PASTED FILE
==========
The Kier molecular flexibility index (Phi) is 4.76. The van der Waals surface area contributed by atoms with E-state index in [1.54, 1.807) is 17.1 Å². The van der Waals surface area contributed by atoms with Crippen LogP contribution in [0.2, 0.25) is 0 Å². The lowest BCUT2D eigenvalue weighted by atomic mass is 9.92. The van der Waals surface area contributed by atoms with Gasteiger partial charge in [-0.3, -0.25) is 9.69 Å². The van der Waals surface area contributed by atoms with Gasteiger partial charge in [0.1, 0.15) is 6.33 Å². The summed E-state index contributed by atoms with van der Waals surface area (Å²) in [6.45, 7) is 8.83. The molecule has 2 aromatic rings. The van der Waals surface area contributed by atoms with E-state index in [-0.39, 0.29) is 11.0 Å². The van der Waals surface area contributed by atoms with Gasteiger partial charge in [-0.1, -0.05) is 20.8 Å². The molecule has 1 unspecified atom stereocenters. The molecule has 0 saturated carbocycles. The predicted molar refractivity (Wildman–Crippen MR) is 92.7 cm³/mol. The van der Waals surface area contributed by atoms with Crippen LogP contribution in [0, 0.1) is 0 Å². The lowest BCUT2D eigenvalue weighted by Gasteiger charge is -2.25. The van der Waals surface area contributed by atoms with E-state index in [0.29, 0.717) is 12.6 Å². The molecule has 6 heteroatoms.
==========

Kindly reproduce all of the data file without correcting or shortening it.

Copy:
The Kier molecular flexibility index (Phi) is 4.76. The van der Waals surface area contributed by atoms with E-state index in [1.54, 1.807) is 17.1 Å². The van der Waals surface area contributed by atoms with Crippen LogP contribution in [0.2, 0.25) is 0 Å². The lowest BCUT2D eigenvalue weighted by atomic mass is 9.92. The van der Waals surface area contributed by atoms with Gasteiger partial charge in [-0.3, -0.25) is 9.69 Å². The van der Waals surface area contributed by atoms with Gasteiger partial charge in [0.1, 0.15) is 6.33 Å². The summed E-state index contributed by atoms with van der Waals surface area (Å²) in [6.45, 7) is 8.83. The molecule has 2 aromatic rings. The van der Waals surface area contributed by atoms with E-state index in [-0.39, 0.29) is 11.0 Å². The van der Waals surface area contributed by atoms with Gasteiger partial charge in [-0.1, -0.05) is 20.8 Å². The molecule has 1 unspecified atom stereocenters. The molecule has 0 saturated carbocycles. The predicted molar refractivity (Wildman–Crippen MR) is 92.7 cm³/mol. The van der Waals surface area contributed by atoms with Crippen LogP contribution in [0, 0.1) is 0 Å². The lowest BCUT2D eigenvalue weighted by Gasteiger charge is -2.25. The van der Waals surface area contributed by atoms with E-state index in [0.29, 0.717) is 12.6 Å². The molecule has 6 heteroatoms.